Get fiscally fit

The concepts are pretty similar: when you start exercising, you create a plan so you know exactly where you’re going and how you’ll get there. Creating a financial plan works the same way. Know your goals, plan wisely and execute.

Here are some helpful ideas to get you off and running:

Check your credit. Take advantage of the federal law that allows free annual credit reports. Review for problems or inaccuracies and have them corrected.

Do an audit. Is your portfolio balanced enough to meet your current and future goals? Do you have enough insurance? Is there any way to save on your current insurance costs? Take note of what’s changed in your life and adjust to compensate.

Pay your bills. Missed or late payments can negatively affect your credit rating – not to mention cost you money – so be sure you pay your monthly bills on time. Online banking and email reminders can help you stay on schedule.

Avoid credit. Using credit cards is sometimes unavoidable, and that’s OK – if you pay off your balance every month and don’t rack up high-interest balances. Don’t open credit accounts you really don’t need.

Pay down debt. If you carry a balance, try to make more than the minimum payment each month, particularly on the higher-rate accounts. You could also try calling your creditor to request a lower interest rate or a special repayment plan.

Shop for lower interest rates. If you are buying a home or making a major purchase, such as a car, do your homework and shop around, then negotiate the best deal.

Save, save, save. Just like working out, saving money requires adopting good habits and sticking to them. Are you saving enough? Could you save more? What are the tax implications of your current savings habits?

10 ways to start saving money every day.

1) Cut out 10%

“Even the most frugal people can find 10% of their expenses to cut,” writes Austin Netzley, Business Insider contributor. “If you take that 10% and invest it in yourself and your future by paying off debt or putting it towards something that can make you money, you’ll be much better off.”

2) Do a direct debit audit

Yahoo Finance reports that we waste $70 a month being too busy or lazy to cancel direct debits, ranging from gyms we don’t visit to magazines we no longer read. Check your statements and get rid of any extra payments.

3) Notch down the thermostat

Bringing down your thermostat by one degree could cut your heating bills by 10%, reports the U.S. Department of Energy. Reduce monthly spending by reducing your heat.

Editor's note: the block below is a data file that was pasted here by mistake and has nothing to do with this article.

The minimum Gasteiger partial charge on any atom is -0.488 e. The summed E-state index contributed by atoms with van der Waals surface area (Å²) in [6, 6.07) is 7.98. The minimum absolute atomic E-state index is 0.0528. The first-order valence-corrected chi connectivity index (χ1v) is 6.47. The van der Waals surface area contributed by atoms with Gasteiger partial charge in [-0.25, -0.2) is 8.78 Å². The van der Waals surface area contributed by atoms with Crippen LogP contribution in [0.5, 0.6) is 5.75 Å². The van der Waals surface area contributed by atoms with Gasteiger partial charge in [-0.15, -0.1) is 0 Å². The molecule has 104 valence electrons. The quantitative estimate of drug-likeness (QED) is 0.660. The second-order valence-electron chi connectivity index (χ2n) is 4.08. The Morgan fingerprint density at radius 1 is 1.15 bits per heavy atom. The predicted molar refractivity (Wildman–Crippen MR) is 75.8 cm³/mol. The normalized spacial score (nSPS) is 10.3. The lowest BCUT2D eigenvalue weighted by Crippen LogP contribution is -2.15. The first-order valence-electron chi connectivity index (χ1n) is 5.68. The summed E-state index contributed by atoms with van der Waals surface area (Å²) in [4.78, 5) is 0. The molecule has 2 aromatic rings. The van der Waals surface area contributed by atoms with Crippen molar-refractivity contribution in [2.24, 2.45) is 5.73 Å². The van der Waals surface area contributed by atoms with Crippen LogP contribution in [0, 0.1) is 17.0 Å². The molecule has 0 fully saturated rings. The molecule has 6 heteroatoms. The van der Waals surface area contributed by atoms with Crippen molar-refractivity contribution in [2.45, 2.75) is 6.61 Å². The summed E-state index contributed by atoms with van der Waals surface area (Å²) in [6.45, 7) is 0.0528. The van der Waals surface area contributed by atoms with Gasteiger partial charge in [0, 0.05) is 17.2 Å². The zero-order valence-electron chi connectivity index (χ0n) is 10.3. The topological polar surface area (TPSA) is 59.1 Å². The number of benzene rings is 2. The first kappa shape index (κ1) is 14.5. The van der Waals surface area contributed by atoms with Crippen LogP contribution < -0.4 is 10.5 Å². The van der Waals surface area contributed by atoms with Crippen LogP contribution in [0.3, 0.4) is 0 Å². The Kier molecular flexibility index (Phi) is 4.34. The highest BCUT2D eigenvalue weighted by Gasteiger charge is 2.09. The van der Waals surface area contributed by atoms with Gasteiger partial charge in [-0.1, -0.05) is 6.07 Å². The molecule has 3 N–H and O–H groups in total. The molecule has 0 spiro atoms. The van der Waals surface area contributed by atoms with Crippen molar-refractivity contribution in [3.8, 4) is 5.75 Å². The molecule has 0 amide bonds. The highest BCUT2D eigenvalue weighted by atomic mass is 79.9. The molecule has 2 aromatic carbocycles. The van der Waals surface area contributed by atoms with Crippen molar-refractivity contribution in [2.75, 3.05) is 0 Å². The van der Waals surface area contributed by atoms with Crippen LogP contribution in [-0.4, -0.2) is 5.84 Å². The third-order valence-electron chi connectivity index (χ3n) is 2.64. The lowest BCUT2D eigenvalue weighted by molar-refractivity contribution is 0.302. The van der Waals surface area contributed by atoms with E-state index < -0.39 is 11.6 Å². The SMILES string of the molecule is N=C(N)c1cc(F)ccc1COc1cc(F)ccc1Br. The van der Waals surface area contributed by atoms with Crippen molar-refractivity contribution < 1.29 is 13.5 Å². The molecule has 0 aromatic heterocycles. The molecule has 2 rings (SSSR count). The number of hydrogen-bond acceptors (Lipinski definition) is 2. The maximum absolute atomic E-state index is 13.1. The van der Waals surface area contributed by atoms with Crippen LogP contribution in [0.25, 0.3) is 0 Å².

4) Bring your lunch

Time reports that eating out at least three times a week adds up to almost $1,500 a year. Save money, time and calories by bringing your own lunch to work.

5) Utilize savings accounts

“Have a set amount of your salary automatically paid into a savings account,” advises Deborah Arthurs from Bankrate. “The key is to not touch it.”

Northwest offers a wide selection of personal savings accounts to help make sure your funds are secure and earning a competitive rate of interest.

6) Pay off debt

The average American carries roughly $7,000 in credit card debt. But here’s the good news—the most popular financial New Year’s resolution is to pay off debt, according to GoBankingRates.com. Make larger credit card payments each month to clear you and your family of debt.

7) Unplug

ENERGY STAR® warns us to beware of phantom power—the energy used by

an appliance when it’s still plugged in. The average home contains sleeping devices (such as coffeemakers, televisions, chargers and more) that account for as much as 10% of energy use. Unplug!

8) Track your spending

Rachel Cruze, personal finance expert and daughter of the renowned financial author Dave Ramsey, says it all comes down to being intentional with your money. “Create a budget and track your everyday spending so you know where you money is going,” she explains. “It will help you avoid debt, pay off existing debt and save money.”

9) Invest

Making the most of your investments can be as simple as diversifying across asset classes and rebalancing once a year.

“Invest the same amount in a mutual fund every month. That ensures you’ll buy more shares when they’re cheap and fewer when they’re expensive,” advises Money Magazine’s David Futrelle. Northwest offers investment management and trust advice to help you develop a financial plan.

10) Say yes to in-store incentives

If a store is offering you 15% off simply by handing over your email address, why pass up the opportunity? Welcome new customer offers such as loyalty points and interest-free offers—every bit matters when it comes to saving.